Create One-to-One Learning, with IBM's Jon Iwata
The single best way for businesses to remain vital is to cultivate the people that power them.
Jon Iwata: IBM is in the business of innovation, which means we’re in the business of knowledge. It used to be limited to technology, but as technology has moved over time to change not just back-office functions and automating manual processes like payroll and inventory to today, because of big data, changing health care and how cities are now managed and the power grid — then the knowledge that we need in our employees, which we call IBMers, has to be constantly replenished. We are an intellectual capital-intensive company. Arguably, every company is an increasingly intellectual capital-intensive company. The value they create, the assets they own is more about what they know. We have always been huge investors in the skill development and learning of our people and we’re always trying to modernize how we do that.
Now we happen to be going through an unusual time in the technology industry where now and then there’s this kind of inflection point. It’s being driven by big data, by mobile devices, by cloud computing, by social networks all at the same time. It’s transforming professions and industries at the same time. So you have to take a workforce — in our case 430,000 people — we hire, you know, tens of thousands every year. We’re constantly trying to create this knowledge, you know, replenish the knowledge.
One of the things that our CEO, Ginni Rometty, asked us to do last year was to be inspired by, you know, MOOCs and online universities and to build that inside of IBM for our own people. We call it Think Academy — it’s accessible through any device. And Ginni said we’re going to introduce this platform, but we’re also going to introduce a new ritual. And the ritual is that every first Friday of the month we will have a Think Friday and on that Friday we will put into Think Academy a new course. And I, Ginni, will lead the teaching of that course every Think Friday. We have been on a regiment of learning. And it’s big data; it’s analytics; it’s cloud; it’s transformation of hardware and semiconductors; it’s security; it’s mobile devices. And we will keep adding courses, new knowledge, if you will, to this platform.
And that is more than symbology because the workforce realizes how serious this is for them and for the company. And the other thing here relating it back to big data is it’s instrumented. And so as employees engage with Think Academy, we know what they like because they’re going there. We know what they don’t care for because no one’s going there. We know how they like to learn. And so because we know what their job role is — we know who are sales people; we know who are engineers; we know who are marketing people; we know where they are in the world; we know that they like a certain kind of device at a certain time of day, a certain day of the week; we know that some people like to learn by watching videos and other people like to learn by reading text; other people like to learn by consuming infographics.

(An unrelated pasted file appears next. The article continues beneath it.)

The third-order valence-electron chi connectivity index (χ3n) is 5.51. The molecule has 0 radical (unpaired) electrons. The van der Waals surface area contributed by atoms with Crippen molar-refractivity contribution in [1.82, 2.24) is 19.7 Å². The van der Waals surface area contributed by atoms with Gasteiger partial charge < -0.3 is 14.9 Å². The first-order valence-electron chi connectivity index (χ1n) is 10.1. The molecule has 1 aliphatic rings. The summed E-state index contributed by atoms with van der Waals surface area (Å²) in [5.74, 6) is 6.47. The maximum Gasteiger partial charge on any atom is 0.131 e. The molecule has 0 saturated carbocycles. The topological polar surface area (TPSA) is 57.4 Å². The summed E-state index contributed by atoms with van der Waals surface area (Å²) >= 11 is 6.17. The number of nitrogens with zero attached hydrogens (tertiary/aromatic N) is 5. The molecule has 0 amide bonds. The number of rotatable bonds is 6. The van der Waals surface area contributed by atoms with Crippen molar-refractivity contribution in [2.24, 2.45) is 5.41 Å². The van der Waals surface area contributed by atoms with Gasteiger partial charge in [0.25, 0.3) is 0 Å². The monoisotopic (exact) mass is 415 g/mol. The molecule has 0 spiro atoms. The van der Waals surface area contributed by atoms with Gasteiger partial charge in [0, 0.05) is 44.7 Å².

Frankly, all of the technology and techniques that we’re using for one-to-one marketing, those same engines and methods we’re using in Think Academy to do one-to-one learning. In the same way that next-best action, next-best offer is pretty standard in the world of commerce, you take that same capability and say, well, if you like to learn that way, you’ll really like the next three videos. If you like to learn by interviews with clients, well, here are two more that might be of interest to you. Ultimately this isn’t about education; this is about effectiveness on the job and performance.
The single best way for businesses to remain vital is to cultivate the people that power them. And the best way to do that is through a carefully crafted internal learning program, tailored to the company's specific needs, accessible across devices, and deeply responsive to employee feedback. Jon Iwata, IBM's Senior VP of Marketing and Communications, explains how IBM built Think Academy to train its employees on emerging concepts and technologies like cloud computing and Big Data, and how essential Think Academy quickly became to IBM's continuing role as an industry leader.
The findings are based on a phenomenon known as the "Mighty Girl Effect."
- The study tracked the responses of more than 5,000 men over the course of a decade.
- The results showed that men who lived with daughters were less likely to hold traditional views on gender relations and roles.
- This effect seemed to be strongest as the daughters entered secondary-school age.
The photos were taken the same day as Russian cosmonauts investigated a mysterious hole discovered in one of the craft.
- The spacecraft belong to Russia and two private American aerospace companies.
- Six astronauts are currently aboard the International Space Station to conduct a variety of experiments.
- On Monday, Russian cosmonauts conducted a spacewalk to investigate the nature and cause of a mysterious 2-millimeter-wide hole in a Russian spacecraft.
The billionaire entrepreneur predicts the rise of technology will soon force society to rethink the modern work week.
- Branson made the argument in a recent blog post published on the Virgin website.
- The 40-hour work week stems from labor laws created in the early 20th century, and many have said this model is becoming increasingly obsolete.
- The average American currently works 47 hours per week, on average.
SMARTER FASTER trademarks owned by The Big Think, Inc. All rights reserved.